For example, the desktop on my computer is a useful interface - I take it seriously, if I drag and drop documents into the Trash, they really will dissapear if left there. However the Trash and File icons are not really an exact representation of the actual reality of whats happening in the depths of my PC.

This is an example of confusing the experience with the actual (ie. whatever is beyond the experience) - confusing the icon with the 000s and 1111s - the map with the territory.
You are obviously experiencing the object of consciousness you experience as “tree” - all that you know about it (eg. habitat, ecology, biology, composition, history etc) may be potentially useful (eg. for environmental management, carpentry etc) - but the image/story of “tree” that you are experiencing is a conditioned projection produced by your brain.
What is actually going on beyond the limits of consciousness (treewise if such a thing exists) we cannot know.

Again lets not worry about what is to be gained - we are trying to look at the human experience that we are actually experiencing. Whether any alternate forms of consciousness are available is besides the point (eg. LSD)

Wow thats really useful to me! Thanks.

But then we act like we do know, like you said and then the conflict.

I think I see what you are saying about map and territory. That sentence of mine you quoted is an example of confusing the two entirely. Especially in a conversation about observation. I was trying to bring up a point about if its an experiencer experiencing but then I was leaving off the interface, which your examples have brought out nicely. If I consider how its there for utility and the errors that have come with identifying with it, does it not begin to change? I am looking at this presently and wondered what you thought.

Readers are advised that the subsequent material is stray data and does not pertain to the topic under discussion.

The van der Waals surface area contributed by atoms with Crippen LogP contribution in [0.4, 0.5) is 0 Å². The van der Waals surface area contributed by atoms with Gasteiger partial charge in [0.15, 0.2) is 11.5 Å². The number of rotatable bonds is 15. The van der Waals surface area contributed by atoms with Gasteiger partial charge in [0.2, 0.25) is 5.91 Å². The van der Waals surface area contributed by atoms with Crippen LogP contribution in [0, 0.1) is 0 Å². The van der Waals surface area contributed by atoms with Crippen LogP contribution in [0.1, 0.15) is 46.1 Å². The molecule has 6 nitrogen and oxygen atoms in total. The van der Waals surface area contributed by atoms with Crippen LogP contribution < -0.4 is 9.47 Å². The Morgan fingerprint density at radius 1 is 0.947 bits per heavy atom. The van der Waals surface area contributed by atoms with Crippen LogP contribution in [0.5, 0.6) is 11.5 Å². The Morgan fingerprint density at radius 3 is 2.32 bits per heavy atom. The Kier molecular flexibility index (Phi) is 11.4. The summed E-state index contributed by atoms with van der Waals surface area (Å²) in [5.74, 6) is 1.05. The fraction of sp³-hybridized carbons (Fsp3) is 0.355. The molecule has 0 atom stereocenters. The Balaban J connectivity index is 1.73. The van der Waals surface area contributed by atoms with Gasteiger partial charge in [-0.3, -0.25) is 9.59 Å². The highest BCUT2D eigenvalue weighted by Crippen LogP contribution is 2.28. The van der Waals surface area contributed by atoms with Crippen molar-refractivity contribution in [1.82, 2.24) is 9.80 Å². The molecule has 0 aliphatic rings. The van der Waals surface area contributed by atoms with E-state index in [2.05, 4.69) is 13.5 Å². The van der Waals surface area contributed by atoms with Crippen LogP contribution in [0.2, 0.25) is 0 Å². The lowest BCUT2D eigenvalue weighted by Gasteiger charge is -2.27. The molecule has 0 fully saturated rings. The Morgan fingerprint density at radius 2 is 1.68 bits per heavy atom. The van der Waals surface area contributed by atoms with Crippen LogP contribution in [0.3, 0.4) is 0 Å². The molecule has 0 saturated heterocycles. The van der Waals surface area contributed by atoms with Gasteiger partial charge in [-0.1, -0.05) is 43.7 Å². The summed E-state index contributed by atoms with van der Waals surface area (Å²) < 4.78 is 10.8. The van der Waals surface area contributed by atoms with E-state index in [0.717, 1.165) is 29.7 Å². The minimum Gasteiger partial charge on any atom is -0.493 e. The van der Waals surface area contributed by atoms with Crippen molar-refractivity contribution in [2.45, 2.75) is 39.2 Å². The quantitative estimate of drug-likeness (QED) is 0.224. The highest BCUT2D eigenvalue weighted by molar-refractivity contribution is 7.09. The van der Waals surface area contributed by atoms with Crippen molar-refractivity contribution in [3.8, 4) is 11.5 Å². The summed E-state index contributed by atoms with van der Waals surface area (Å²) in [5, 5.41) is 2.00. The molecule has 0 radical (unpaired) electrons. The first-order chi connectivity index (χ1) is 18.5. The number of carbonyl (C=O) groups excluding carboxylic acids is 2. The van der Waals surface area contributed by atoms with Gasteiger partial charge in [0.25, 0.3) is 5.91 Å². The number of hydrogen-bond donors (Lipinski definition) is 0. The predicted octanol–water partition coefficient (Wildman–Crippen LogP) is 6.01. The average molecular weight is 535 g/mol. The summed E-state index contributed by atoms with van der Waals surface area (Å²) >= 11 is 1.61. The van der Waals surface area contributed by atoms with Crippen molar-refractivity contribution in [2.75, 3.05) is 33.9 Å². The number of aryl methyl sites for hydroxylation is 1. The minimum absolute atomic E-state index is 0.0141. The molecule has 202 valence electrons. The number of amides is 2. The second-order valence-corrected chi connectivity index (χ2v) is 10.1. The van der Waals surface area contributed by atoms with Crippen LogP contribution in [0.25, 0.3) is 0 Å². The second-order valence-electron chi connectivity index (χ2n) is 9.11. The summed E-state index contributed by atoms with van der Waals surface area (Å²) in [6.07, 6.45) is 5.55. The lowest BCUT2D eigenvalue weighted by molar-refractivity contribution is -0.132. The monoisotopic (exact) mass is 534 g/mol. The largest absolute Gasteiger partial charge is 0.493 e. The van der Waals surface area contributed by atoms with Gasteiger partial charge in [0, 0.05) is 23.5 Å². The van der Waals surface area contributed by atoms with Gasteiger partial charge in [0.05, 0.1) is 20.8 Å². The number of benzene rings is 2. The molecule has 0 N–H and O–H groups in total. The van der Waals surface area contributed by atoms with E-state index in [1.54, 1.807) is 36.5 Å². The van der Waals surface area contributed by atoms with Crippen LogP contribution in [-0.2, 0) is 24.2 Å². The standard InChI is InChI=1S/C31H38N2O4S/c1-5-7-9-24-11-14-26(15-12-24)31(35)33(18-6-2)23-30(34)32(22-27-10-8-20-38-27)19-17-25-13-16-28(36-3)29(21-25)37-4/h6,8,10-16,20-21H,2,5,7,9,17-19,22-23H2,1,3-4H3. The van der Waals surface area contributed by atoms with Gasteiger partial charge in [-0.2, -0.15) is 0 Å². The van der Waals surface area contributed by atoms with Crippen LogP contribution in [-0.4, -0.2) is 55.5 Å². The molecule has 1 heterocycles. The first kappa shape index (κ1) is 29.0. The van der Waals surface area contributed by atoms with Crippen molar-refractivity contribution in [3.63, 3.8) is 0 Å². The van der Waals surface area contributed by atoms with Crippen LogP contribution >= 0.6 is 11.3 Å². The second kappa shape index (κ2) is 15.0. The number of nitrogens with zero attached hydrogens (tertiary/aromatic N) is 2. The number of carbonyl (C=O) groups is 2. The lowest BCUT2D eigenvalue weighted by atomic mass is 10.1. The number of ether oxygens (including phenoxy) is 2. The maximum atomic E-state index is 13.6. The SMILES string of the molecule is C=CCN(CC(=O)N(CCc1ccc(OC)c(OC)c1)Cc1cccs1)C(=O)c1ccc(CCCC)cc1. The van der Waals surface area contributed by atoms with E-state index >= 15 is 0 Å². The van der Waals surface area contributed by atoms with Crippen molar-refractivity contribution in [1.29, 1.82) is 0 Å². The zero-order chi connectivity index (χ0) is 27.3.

I think I should leave off the part about being everything right now. I feel like people hear “you are the universe” which K cautioned against and they take “observer is the observered” to mean the same thing, without going into the psychological implications of our daily division. The difference between those was what I wanted to bring up but I’m learning a lot in other directions too.

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Well I’m glad that we seem to be able to communicate - its a miracle! :unicorn: :innocent:

We have managed to look at this idea that : the human experience is essentially a conditioned projection of the human brain. We seem to both grok this intellectually.

But of course K says that seeing the fact that the “observer is the observed” and all that this implies, transforms our whole relationship with “reality”.
Also, here on kinfonet we often concentrate on what we call the “psychological” delusion of self and trying to improve myself - based for example on this kind of stuff by K :

So there is a division between the observer and the observed. And in that there is conflict; he tries to overcome jealousy, control jealousy, rationalise jealousy, see the importance of jealousy or say, ‘jealousy is love’ and so on and on and on. Whereas when the observer is the observed, jealousy is the observer, without the observer there is no jealousy. Are you following all this?”